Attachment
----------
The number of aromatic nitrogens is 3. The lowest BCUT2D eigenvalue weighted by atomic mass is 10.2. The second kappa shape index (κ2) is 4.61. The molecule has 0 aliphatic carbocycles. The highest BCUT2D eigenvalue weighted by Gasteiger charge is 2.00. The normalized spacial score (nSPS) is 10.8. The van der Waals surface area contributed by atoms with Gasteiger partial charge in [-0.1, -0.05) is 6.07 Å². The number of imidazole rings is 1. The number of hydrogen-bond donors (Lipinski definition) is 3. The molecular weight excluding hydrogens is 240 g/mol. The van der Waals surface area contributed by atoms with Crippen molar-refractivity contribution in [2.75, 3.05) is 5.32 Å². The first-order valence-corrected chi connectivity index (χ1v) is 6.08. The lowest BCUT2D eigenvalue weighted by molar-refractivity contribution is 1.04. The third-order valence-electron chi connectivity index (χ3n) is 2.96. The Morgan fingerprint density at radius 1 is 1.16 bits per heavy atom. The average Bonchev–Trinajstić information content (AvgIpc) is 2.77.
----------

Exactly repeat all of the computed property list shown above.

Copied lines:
The number of aromatic nitrogens is 3. The lowest BCUT2D eigenvalue weighted by atomic mass is 10.2. The second kappa shape index (κ2) is 4.61. The molecule has 0 aliphatic carbocycles. The highest BCUT2D eigenvalue weighted by Gasteiger charge is 2.00. The normalized spacial score (nSPS) is 10.8. The van der Waals surface area contributed by atoms with Gasteiger partial charge in [-0.1, -0.05) is 6.07 Å². The number of imidazole rings is 1. The number of hydrogen-bond donors (Lipinski definition) is 3. The molecular weight excluding hydrogens is 240 g/mol. The van der Waals surface area contributed by atoms with Crippen molar-refractivity contribution in [2.75, 3.05) is 5.32 Å². The first-order valence-corrected chi connectivity index (χ1v) is 6.08. The lowest BCUT2D eigenvalue weighted by molar-refractivity contribution is 1.04. The third-order valence-electron chi connectivity index (χ3n) is 2.96. The Morgan fingerprint density at radius 1 is 1.16 bits per heavy atom. The average Bonchev–Trinajstić information content (AvgIpc) is 2.77.